Season your griddle before and after cooking. This maintains a perfect coating that makes tasty food that won’t stick to the metal. But after cooking, you might have some debris stuck on. Just heat up the griddle and throw water on the stuck food. It’ll boil off easily. Got some pesky food that clings on for dear life? Sprinkle a teaspoon of salt on the debris and then throw water on the griddle while it’s hot. Use paper towels to brush off the debris, and you’re done! Store it safely and call it a day! For any other questions or tips, take a look at our How to Take Care of Your Griddle Complete Guide.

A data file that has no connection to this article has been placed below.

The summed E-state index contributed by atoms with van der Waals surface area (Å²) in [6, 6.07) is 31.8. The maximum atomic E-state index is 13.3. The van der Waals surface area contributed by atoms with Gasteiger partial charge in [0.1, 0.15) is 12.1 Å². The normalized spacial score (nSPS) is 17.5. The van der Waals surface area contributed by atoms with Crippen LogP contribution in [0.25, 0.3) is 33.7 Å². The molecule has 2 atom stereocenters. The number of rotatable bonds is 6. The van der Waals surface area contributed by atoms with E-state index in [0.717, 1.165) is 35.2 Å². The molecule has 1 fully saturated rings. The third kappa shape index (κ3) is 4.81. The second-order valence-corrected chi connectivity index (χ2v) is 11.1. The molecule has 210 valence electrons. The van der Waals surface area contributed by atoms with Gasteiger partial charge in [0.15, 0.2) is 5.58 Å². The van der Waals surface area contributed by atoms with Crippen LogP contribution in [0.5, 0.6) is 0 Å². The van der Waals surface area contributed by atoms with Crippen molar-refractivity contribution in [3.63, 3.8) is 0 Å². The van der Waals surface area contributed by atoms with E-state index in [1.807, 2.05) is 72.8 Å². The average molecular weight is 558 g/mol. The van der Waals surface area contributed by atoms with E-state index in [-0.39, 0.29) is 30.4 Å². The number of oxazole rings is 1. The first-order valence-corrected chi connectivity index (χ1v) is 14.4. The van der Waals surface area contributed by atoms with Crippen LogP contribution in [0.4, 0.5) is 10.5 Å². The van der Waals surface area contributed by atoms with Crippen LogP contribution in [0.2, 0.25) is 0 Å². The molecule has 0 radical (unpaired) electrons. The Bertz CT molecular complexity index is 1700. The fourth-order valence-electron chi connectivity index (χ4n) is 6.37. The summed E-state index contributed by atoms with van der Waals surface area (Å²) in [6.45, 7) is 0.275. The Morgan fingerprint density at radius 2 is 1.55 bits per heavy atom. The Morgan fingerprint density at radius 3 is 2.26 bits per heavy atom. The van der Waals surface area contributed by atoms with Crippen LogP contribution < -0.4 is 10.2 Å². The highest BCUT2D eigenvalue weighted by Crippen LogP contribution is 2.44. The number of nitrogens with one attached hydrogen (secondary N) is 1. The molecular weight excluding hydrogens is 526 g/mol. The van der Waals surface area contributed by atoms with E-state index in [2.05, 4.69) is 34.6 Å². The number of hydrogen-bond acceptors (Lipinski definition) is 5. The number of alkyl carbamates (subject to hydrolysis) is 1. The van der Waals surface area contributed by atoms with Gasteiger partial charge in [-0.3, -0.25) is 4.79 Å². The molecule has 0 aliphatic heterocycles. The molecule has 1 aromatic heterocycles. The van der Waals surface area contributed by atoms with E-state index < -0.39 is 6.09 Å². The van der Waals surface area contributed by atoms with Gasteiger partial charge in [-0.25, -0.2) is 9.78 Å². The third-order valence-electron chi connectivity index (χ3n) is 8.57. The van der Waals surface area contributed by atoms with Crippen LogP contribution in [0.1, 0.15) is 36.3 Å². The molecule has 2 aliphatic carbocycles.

When finished, you’ll have ears of corn with varying degrees of husk and silk clinging to golden, lightly charred corn and you’ll probably be wondering how the heck to husk it. Remove the ears from the grill and cool for five minutes. Then you should be able to easily pull back the husks and silk. Use a clean kitchen towel to wipe away any unwanted silk or charred husk flakes.

Check the fuel lines for visible defects. If any fuel lines have unmistakable damage (like rips, holes, cracks), replace the parts immediately before your next use of the grill. Also be sure that any fuel lines have a smooth trail. You don’t want any of your fuel lines to be bent, because that will prevent the gas from flowing correctly. Check the exterior of the gas tank for any damage as well; things like dents, erosion, punctures, or any evident signs of damage. If you find areas that have obvious damage, you could potentially have a gas leak.[5]